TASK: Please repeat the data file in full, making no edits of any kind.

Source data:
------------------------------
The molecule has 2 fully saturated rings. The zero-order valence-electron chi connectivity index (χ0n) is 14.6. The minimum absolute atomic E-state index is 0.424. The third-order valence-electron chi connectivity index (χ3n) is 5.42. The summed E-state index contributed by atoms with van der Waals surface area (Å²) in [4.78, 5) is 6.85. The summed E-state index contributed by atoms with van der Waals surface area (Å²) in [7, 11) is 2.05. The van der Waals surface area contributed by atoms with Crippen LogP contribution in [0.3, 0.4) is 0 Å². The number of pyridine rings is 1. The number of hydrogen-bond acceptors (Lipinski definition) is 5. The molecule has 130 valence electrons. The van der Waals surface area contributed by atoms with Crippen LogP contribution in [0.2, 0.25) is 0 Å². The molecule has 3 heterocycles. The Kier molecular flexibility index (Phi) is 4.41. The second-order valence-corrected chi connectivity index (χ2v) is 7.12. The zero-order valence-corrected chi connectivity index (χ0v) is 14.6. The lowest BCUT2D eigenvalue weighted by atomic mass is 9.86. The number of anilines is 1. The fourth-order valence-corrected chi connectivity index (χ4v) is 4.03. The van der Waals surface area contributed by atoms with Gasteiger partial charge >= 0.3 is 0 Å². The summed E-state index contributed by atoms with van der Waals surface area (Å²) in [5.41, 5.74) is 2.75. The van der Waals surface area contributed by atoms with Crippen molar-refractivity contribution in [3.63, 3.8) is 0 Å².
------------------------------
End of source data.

The molecule has 2 fully saturated rings. The zero-order valence-electron chi connectivity index (χ0n) is 14.6. The minimum absolute atomic E-state index is 0.424. The third-order valence-electron chi connectivity index (χ3n) is 5.42. The summed E-state index contributed by atoms with van der Waals surface area (Å²) in [4.78, 5) is 6.85. The summed E-state index contributed by atoms with van der Waals surface area (Å²) in [7, 11) is 2.05. The van der Waals surface area contributed by atoms with Crippen LogP contribution in [0.3, 0.4) is 0 Å². The number of pyridine rings is 1. The number of hydrogen-bond acceptors (Lipinski definition) is 5. The molecule has 130 valence electrons. The van der Waals surface area contributed by atoms with Crippen LogP contribution in [0.2, 0.25) is 0 Å². The molecule has 3 heterocycles. The Kier molecular flexibility index (Phi) is 4.41. The second-order valence-corrected chi connectivity index (χ2v) is 7.12. The zero-order valence-corrected chi connectivity index (χ0v) is 14.6. The lowest BCUT2D eigenvalue weighted by atomic mass is 9.86. The number of anilines is 1. The fourth-order valence-corrected chi connectivity index (χ4v) is 4.03. The van der Waals surface area contributed by atoms with Gasteiger partial charge >= 0.3 is 0 Å². The summed E-state index contributed by atoms with van der Waals surface area (Å²) in [5.41, 5.74) is 2.75. The van der Waals surface area contributed by atoms with Crippen molar-refractivity contribution in [3.63, 3.8) is 0 Å².